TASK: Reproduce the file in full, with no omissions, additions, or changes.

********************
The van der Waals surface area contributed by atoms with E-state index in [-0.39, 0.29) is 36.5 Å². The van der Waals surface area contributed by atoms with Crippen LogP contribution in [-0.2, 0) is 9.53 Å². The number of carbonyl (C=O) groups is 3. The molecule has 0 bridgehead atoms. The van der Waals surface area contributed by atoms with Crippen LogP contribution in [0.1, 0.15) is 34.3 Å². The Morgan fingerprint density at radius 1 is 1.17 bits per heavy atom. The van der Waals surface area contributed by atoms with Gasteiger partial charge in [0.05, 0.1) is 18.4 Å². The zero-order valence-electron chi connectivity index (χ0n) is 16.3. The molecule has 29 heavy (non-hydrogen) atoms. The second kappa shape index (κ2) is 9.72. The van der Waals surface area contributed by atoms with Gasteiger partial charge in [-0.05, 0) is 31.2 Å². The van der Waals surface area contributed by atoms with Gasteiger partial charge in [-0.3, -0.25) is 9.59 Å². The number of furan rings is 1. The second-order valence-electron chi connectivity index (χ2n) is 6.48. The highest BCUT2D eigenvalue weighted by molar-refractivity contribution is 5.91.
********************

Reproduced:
The van der Waals surface area contributed by atoms with E-state index in [-0.39, 0.29) is 36.5 Å². The van der Waals surface area contributed by atoms with Crippen LogP contribution in [-0.2, 0) is 9.53 Å². The number of carbonyl (C=O) groups is 3. The molecule has 0 bridgehead atoms. The van der Waals surface area contributed by atoms with Crippen LogP contribution in [0.1, 0.15) is 34.3 Å². The Morgan fingerprint density at radius 1 is 1.17 bits per heavy atom. The van der Waals surface area contributed by atoms with Gasteiger partial charge in [0.05, 0.1) is 18.4 Å². The zero-order valence-electron chi connectivity index (χ0n) is 16.3. The molecule has 29 heavy (non-hydrogen) atoms. The second kappa shape index (κ2) is 9.72. The van der Waals surface area contributed by atoms with Gasteiger partial charge in [-0.05, 0) is 31.2 Å². The van der Waals surface area contributed by atoms with Gasteiger partial charge in [-0.3, -0.25) is 9.59 Å². The number of furan rings is 1. The second-order valence-electron chi connectivity index (χ2n) is 6.48. The highest BCUT2D eigenvalue weighted by molar-refractivity contribution is 5.91.